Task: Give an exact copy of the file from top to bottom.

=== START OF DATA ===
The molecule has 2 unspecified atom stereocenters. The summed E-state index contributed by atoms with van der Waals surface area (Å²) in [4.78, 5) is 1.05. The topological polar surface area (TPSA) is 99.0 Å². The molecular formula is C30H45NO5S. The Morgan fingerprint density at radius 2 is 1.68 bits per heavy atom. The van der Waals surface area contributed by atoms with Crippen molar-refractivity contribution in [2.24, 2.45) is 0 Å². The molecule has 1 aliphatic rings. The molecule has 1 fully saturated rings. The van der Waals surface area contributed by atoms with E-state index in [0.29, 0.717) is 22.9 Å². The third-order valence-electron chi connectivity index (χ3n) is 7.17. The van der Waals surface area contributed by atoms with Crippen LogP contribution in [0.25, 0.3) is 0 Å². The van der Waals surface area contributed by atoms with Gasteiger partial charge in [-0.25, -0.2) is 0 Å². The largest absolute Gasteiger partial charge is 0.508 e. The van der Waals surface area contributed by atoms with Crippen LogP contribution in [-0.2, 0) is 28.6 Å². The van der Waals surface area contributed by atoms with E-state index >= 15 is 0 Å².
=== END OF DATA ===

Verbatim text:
The molecule has 2 unspecified atom stereocenters. The summed E-state index contributed by atoms with van der Waals surface area (Å²) in [4.78, 5) is 1.05. The topological polar surface area (TPSA) is 99.0 Å². The molecular formula is C30H45NO5S. The Morgan fingerprint density at radius 2 is 1.68 bits per heavy atom. The van der Waals surface area contributed by atoms with Crippen molar-refractivity contribution in [2.24, 2.45) is 0 Å². The molecule has 1 aliphatic rings. The molecule has 1 fully saturated rings. The van der Waals surface area contributed by atoms with E-state index in [0.29, 0.717) is 22.9 Å². The third-order valence-electron chi connectivity index (χ3n) is 7.17. The van der Waals surface area contributed by atoms with Crippen LogP contribution in [0.25, 0.3) is 0 Å². The van der Waals surface area contributed by atoms with Gasteiger partial charge in [-0.25, -0.2) is 0 Å². The largest absolute Gasteiger partial charge is 0.508 e. The van der Waals surface area contributed by atoms with Crippen LogP contribution in [-0.2, 0) is 28.6 Å². The van der Waals surface area contributed by atoms with E-state index >= 15 is 0 Å².